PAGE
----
All of our behaviors, thoughts and perceptions stem from the activity of neural circuits: highly precise sets of connections formed between specific types of neurons. The three major goals of our laboratory are to:
- Understand the functional architecture of the neural circuits that enable us to see and respond to particular aspects of the visual environment
- Discover how those circuits achieve specificity of their connections during development
- Develop strategies to replenish functional visual circuits in response to injury or disease
A cornerstone our work is the identification of genes that are selectively expressed by functionally specialized neurons in the eye and brain. This allows us to delineate the specific circuit connections made by those neurons and to monitor and manipulate their activity during perceptual and behavioral tasks. It also allows us to probe the genes used by those neurons during development to find and form connections with their appropriate synaptic partners.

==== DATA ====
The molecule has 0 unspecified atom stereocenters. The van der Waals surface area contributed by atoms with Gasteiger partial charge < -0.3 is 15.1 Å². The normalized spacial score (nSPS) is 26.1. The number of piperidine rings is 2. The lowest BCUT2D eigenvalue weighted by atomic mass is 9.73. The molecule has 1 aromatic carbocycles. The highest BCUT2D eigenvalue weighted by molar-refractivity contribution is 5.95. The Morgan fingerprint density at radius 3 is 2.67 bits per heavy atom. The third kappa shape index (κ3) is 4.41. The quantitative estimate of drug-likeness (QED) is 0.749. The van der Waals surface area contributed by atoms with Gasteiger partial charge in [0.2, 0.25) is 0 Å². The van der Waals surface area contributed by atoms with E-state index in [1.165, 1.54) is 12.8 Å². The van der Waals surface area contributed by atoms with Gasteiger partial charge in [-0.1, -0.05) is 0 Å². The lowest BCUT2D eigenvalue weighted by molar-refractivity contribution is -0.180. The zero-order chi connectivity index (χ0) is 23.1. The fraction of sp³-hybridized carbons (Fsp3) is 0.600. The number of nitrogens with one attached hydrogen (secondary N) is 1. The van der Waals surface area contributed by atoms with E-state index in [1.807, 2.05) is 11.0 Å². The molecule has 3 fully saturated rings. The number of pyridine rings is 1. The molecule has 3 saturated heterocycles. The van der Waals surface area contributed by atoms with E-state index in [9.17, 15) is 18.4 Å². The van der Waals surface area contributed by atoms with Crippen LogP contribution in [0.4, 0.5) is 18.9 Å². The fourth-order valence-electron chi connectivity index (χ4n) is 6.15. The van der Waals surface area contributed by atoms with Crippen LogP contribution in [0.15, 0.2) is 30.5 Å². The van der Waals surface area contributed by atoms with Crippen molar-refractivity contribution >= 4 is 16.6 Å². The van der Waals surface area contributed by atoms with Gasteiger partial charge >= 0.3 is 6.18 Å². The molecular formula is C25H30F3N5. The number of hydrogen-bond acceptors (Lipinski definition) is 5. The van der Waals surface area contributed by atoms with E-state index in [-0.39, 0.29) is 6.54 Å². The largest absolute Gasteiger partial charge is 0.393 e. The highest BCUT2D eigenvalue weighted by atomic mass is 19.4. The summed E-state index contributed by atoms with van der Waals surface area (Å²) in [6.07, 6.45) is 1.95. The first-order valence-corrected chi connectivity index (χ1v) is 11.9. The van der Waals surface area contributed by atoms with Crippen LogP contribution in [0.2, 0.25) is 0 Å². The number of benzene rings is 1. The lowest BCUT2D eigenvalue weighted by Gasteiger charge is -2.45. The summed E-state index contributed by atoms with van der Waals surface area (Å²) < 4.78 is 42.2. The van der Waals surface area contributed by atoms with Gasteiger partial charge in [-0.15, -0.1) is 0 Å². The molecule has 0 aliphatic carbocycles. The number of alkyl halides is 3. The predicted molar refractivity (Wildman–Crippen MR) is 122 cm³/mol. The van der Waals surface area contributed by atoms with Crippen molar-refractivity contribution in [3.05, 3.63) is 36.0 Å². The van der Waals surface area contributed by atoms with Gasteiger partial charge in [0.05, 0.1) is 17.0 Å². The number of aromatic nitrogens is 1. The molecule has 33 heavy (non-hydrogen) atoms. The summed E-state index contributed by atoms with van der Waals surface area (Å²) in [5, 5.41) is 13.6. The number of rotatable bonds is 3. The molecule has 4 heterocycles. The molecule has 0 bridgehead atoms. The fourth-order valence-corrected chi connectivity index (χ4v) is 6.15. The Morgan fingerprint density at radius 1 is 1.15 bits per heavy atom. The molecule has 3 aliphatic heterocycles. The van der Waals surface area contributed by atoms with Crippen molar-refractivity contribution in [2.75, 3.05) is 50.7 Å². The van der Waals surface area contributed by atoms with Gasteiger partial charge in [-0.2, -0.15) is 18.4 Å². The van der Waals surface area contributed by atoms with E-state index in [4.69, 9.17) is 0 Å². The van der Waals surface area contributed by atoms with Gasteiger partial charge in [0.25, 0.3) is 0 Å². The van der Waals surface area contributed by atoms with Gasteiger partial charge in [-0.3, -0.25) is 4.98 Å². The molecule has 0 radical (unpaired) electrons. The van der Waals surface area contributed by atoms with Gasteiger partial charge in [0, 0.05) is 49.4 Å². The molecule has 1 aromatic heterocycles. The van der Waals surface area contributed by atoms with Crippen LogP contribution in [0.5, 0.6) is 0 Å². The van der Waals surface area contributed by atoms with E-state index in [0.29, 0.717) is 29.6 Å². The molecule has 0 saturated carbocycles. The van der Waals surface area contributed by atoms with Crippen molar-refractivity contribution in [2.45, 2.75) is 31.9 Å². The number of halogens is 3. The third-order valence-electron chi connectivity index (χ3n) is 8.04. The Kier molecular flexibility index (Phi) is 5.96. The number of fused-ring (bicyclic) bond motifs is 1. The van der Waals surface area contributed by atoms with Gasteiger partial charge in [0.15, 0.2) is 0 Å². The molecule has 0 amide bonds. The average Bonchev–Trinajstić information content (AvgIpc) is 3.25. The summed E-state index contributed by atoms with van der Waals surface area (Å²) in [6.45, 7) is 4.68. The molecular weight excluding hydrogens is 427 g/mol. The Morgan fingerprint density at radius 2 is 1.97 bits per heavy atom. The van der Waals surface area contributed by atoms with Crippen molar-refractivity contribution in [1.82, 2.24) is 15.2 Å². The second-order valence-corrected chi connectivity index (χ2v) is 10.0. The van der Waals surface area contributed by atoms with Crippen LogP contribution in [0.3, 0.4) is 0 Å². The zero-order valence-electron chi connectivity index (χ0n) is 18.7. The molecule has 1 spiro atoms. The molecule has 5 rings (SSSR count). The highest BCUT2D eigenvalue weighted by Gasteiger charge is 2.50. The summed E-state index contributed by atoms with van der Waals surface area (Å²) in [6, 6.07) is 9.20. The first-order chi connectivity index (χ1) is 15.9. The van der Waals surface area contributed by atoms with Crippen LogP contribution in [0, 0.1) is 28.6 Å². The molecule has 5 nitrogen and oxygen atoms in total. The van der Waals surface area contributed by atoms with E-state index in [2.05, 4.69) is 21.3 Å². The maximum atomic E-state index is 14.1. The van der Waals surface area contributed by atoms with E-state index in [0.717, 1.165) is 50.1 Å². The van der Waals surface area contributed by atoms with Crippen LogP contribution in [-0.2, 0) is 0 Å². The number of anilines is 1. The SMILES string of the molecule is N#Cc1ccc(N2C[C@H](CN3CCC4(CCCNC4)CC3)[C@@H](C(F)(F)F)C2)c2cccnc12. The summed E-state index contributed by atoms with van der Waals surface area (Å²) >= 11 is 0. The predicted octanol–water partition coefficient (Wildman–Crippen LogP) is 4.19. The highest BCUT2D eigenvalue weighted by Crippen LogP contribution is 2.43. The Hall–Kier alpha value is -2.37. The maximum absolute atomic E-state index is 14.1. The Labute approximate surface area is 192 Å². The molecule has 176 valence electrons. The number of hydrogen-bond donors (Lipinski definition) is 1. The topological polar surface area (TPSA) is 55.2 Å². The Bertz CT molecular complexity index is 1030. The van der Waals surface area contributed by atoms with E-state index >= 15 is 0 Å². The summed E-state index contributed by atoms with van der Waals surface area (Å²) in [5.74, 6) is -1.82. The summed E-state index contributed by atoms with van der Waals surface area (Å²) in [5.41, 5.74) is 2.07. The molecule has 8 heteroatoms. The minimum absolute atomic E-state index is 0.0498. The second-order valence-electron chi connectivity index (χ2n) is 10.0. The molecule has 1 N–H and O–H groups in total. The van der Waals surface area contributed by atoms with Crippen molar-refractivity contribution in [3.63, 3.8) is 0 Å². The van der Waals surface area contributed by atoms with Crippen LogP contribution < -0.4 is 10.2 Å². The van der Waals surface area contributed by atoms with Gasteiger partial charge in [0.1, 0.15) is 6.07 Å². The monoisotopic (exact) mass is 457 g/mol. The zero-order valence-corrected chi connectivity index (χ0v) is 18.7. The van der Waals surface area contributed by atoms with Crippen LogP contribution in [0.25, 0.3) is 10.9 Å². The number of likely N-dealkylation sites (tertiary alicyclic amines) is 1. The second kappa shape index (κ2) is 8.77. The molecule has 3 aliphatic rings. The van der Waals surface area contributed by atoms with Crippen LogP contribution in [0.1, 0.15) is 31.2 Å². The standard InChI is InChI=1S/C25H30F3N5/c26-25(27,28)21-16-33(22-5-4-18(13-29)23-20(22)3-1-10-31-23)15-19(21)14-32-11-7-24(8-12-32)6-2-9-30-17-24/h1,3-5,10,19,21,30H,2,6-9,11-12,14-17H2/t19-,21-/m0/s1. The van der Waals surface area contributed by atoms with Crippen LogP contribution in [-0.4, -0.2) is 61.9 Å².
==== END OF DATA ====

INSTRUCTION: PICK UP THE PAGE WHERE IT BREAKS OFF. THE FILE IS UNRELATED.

Extending from these studies of the healthy brain is the exciting opportunity to address whether the mechanisms that assemble functionally precise visual circuits during development can be reactivated in response to diseases that normally cause irreversible blindness, such as glaucoma. To that end, we are using molecular genetic approaches to preserve and re-wire damaged visual circuits, and then testing what sorts of visual perceptions and behaviors those circuits can support.
See a video discussion about Dr. Huberman and his research.
See a Neural News video in the lab.